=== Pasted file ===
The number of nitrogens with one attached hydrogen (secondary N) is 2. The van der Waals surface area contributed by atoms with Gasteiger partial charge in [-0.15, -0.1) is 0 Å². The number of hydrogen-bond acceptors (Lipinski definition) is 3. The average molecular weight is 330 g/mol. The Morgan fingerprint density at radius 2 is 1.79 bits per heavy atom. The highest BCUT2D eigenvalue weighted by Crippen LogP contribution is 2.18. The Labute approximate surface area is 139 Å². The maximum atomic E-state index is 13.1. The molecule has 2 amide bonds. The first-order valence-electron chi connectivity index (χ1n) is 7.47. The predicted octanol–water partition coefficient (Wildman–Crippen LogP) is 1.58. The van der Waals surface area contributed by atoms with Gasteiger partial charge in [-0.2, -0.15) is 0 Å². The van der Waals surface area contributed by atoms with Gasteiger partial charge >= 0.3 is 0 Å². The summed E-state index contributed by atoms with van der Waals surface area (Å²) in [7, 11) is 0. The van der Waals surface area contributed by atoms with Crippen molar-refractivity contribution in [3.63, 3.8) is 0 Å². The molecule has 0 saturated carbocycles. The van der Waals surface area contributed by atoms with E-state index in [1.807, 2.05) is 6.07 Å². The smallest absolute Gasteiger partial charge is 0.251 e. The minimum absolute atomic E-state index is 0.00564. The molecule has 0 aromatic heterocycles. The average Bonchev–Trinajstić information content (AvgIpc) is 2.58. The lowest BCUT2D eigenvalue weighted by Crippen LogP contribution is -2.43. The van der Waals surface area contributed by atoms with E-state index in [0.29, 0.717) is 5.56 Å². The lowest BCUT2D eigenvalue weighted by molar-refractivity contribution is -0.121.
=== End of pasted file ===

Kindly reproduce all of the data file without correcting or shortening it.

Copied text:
The number of nitrogens with one attached hydrogen (secondary N) is 2. The van der Waals surface area contributed by atoms with Gasteiger partial charge in [-0.15, -0.1) is 0 Å². The number of hydrogen-bond acceptors (Lipinski definition) is 3. The average molecular weight is 330 g/mol. The Morgan fingerprint density at radius 2 is 1.79 bits per heavy atom. The highest BCUT2D eigenvalue weighted by Crippen LogP contribution is 2.18. The Labute approximate surface area is 139 Å². The maximum atomic E-state index is 13.1. The molecule has 2 amide bonds. The first-order valence-electron chi connectivity index (χ1n) is 7.47. The predicted octanol–water partition coefficient (Wildman–Crippen LogP) is 1.58. The van der Waals surface area contributed by atoms with Gasteiger partial charge in [-0.2, -0.15) is 0 Å². The van der Waals surface area contributed by atoms with Gasteiger partial charge >= 0.3 is 0 Å². The summed E-state index contributed by atoms with van der Waals surface area (Å²) in [7, 11) is 0. The van der Waals surface area contributed by atoms with Crippen molar-refractivity contribution in [3.63, 3.8) is 0 Å². The molecule has 0 saturated carbocycles. The van der Waals surface area contributed by atoms with E-state index in [1.807, 2.05) is 6.07 Å². The smallest absolute Gasteiger partial charge is 0.251 e. The minimum absolute atomic E-state index is 0.00564. The molecule has 0 aromatic heterocycles. The average Bonchev–Trinajstić information content (AvgIpc) is 2.58. The lowest BCUT2D eigenvalue weighted by Crippen LogP contribution is -2.43. The van der Waals surface area contributed by atoms with E-state index in [0.29, 0.717) is 5.56 Å². The lowest BCUT2D eigenvalue weighted by molar-refractivity contribution is -0.121.